Are you looking for a cool season flowering herb that can literally give you heart palpitations?  Foxglove is it!  These short-lived perennials and biennials send up tall stalks of gorgeous flowers in an array of colors that will bring a beautiful accent to your flowerbed.  All parts of foxglove plants are toxic, so they are resistant to most large animal pests.  But on the flip side, foxglove will attract butterflies, bees and hummingbirds to your garden.  Foxglove is the original source of the heart medication digitalis, but current forms of the medication are synthetic.   There is no need to ingest anything (and we recommend against it).  Just seeing the amazing blooms will make your heart beat a little faster – Lub Dub Lub Dub Lub Dub.

Foxgloves can be grown from seed or by transplant. We carry the Gloxiniiflora Blend Foxglove in seed packets.  These are heirloom biennials that bloom in the second season and will reseed.  This blend is great for cut flowers and are best grown in part shade.  The seeds can be sown outside 1-2 weeks after the last frost.  They need light for germination, so gently press them into the soil and do not cover.  Seeds should be kept moist.  Seeds are best sown in soil that is amended with compost or worm castings (8-10 seeds every 12”to18”).  They will emerge in 10-15 days and should be thinned when 2”tall.  Current price is $1.69 for a 350mg packet.

Generally, we carry two varieties of foxglove for transplanting – Camelot and Foxy.  Both varieties are considered short-lived perennials.   Camelot foxglove will grow up to 3’ tall and 1’ wide with a 3’ to 4’ tall flower spike.  Foxy will grow to 1’ tall and 1’ wide with 3’ bloom stalk.  Both plants do best with 4-6 hours of morning sun.  Be sure to amend your soil with compost before planting 12” to 16” apart.    It is best to plant transplants from October to February.  Even small transplants do not need protection from winter freezes.  To keep these plants blooming through early summer, water regularly, fertilize with a good organic fertilizer like Microlife and cut off spent bloom stalks.  When the summer heat gets to be too much, these plants may wither and die or they may hang on, but not flower.  It just depends on how happy they are where they have been planted.  The good news is that they will often reseed.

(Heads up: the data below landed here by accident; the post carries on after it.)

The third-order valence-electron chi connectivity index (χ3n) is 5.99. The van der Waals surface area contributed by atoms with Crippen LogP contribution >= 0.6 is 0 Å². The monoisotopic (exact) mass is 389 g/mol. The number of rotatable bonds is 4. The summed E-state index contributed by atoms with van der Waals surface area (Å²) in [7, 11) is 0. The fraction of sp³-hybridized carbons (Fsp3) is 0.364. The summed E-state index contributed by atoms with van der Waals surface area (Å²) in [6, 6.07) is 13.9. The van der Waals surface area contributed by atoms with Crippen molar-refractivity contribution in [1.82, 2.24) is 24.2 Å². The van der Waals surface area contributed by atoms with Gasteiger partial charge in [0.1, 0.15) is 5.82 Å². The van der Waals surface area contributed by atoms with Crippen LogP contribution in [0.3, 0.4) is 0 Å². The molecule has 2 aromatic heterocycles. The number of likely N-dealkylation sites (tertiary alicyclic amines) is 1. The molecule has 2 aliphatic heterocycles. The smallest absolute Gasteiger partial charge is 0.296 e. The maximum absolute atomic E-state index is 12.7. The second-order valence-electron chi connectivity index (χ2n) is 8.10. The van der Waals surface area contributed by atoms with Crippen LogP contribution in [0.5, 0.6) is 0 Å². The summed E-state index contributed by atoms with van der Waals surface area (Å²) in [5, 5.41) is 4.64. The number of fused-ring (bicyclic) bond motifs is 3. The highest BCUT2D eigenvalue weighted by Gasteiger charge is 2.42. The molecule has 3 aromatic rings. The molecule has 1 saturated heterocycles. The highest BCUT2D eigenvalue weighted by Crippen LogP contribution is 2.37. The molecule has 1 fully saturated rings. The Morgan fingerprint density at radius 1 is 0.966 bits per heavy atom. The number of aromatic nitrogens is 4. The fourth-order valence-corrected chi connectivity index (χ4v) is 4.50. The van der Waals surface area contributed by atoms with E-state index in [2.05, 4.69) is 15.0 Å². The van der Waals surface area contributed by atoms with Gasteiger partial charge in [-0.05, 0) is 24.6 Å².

The Camelot foxglove variety is a little more heat-tolerant than the Foxy variety, but not by much.  Camelot flowers can be strawberry, white, lavender and rose.  Foxy flowers are cream, yellow, white and rose.  Camelot flowers tend to grow on a thicker stalk and be a little more showy than Foxy.  Most sources say you don’t need to stake the flower stalks, but I did have to stake the blooms in my garden last year because the temperatures got so hot so quickly.  Though a hot summer will surely shorten the bloom time of your foxglove, they are still worth the effort to have them in your garden.  Currently we have both Camelot and Foxy varieties in 4” containers.  Plant some in your garden and let their blooms raise your heart rate, just a little anyway, through early summer.